Direct vs. Remote (paraneoplastic) Effects of Tumors
Signs and symptoms of nervous system tumors are generally caused by their localized neuronal destruction and/or space-occupying effects with consequent brain compression or displacement -- these are DIRECT effects. REMOTE or paraneoplastic effects of tumors refer to changes in the peripheral or central nervous system caused by a primary tumor elsewhere in the body. This section will first describe paraneoplastic effects (or syndromes), and then discuss the many types of direct effects of a tumor within the skull.
A. Paraneoplastic Syndromes (Remote Effects)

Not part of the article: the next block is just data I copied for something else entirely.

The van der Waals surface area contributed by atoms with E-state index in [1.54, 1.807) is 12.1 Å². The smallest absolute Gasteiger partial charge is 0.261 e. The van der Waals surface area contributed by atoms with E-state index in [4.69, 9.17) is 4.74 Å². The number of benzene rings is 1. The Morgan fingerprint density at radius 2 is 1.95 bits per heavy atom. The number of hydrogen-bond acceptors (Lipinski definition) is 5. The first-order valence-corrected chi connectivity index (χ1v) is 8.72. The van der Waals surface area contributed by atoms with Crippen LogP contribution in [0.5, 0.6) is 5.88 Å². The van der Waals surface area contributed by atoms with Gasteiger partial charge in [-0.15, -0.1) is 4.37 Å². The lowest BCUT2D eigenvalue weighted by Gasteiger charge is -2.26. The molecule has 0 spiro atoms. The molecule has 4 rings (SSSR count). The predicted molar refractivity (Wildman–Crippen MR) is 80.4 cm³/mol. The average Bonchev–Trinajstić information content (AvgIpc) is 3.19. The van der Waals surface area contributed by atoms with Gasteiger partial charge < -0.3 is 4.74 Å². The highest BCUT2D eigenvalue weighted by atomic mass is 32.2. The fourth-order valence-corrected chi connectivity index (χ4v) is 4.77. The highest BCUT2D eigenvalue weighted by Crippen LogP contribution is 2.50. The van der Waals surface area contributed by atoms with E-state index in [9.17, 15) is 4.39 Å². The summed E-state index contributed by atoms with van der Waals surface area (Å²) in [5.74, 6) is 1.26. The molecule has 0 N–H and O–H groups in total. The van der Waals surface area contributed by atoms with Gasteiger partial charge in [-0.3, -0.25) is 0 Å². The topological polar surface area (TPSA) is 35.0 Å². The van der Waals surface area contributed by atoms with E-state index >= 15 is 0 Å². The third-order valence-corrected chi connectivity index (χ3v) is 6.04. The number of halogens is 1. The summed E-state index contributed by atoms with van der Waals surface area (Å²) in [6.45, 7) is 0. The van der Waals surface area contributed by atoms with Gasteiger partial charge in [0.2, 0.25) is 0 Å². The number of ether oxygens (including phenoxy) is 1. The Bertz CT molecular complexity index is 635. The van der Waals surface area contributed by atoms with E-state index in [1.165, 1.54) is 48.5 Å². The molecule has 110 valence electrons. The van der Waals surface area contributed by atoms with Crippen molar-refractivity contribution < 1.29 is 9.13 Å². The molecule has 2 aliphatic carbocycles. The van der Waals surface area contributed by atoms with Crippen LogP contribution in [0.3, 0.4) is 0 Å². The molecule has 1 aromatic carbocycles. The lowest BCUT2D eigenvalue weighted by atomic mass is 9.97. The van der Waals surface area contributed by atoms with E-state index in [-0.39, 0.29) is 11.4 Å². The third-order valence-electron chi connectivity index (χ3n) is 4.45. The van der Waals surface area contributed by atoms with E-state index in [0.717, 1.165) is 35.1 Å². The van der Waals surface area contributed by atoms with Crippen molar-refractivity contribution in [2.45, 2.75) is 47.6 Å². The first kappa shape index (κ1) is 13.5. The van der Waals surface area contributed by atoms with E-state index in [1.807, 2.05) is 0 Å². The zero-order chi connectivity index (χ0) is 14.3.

Remote effects of a neoplasm involve changes in the peripheral or central nervous system caused by a primary tumor elsewhere in the body, sometimes before clinical recognition of the primary neoplasm. Paraneoplastic syndromes are more common with certain primary neoplasms - the most common tumor causing paraneoplastic syndromes is small cell carcinoma of the lung. Peripheral nerves, muscle, dorsal root ganglia or CNS structures may be involved. CNS syndromes that have been recognized include paraneoplastic cerebellar degeneration, limbic encephalitis, and subacute sensory neuropathy. Most or all paraneoplastic neurologic disorders are immune-mediated. One mechanism involves production of autoantibodies associated with the tumor which cross-react with antigens in the nervous system to produce different clinical syndromes.